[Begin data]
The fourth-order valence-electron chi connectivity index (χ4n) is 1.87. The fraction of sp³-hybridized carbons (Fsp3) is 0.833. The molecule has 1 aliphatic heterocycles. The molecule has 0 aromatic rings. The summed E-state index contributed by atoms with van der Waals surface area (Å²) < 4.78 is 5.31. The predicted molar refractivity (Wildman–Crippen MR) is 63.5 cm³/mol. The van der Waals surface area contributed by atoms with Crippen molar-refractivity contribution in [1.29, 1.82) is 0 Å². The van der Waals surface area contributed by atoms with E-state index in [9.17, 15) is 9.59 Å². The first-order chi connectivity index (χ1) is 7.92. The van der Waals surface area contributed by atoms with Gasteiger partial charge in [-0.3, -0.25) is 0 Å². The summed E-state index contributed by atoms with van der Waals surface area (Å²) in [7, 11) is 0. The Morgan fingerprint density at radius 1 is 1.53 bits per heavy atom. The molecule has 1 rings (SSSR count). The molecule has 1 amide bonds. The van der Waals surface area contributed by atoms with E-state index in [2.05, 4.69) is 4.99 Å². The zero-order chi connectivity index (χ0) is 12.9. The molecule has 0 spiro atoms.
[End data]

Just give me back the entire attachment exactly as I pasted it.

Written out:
The fourth-order valence-electron chi connectivity index (χ4n) is 1.87. The fraction of sp³-hybridized carbons (Fsp3) is 0.833. The molecule has 1 aliphatic heterocycles. The molecule has 0 aromatic rings. The summed E-state index contributed by atoms with van der Waals surface area (Å²) < 4.78 is 5.31. The predicted molar refractivity (Wildman–Crippen MR) is 63.5 cm³/mol. The van der Waals surface area contributed by atoms with Crippen molar-refractivity contribution in [1.29, 1.82) is 0 Å². The van der Waals surface area contributed by atoms with E-state index in [9.17, 15) is 9.59 Å². The first-order chi connectivity index (χ1) is 7.92. The van der Waals surface area contributed by atoms with Gasteiger partial charge in [-0.3, -0.25) is 0 Å². The summed E-state index contributed by atoms with van der Waals surface area (Å²) in [7, 11) is 0. The Morgan fingerprint density at radius 1 is 1.53 bits per heavy atom. The molecule has 1 rings (SSSR count). The molecule has 1 amide bonds. The van der Waals surface area contributed by atoms with E-state index in [2.05, 4.69) is 4.99 Å². The zero-order chi connectivity index (χ0) is 12.9. The molecule has 0 spiro atoms.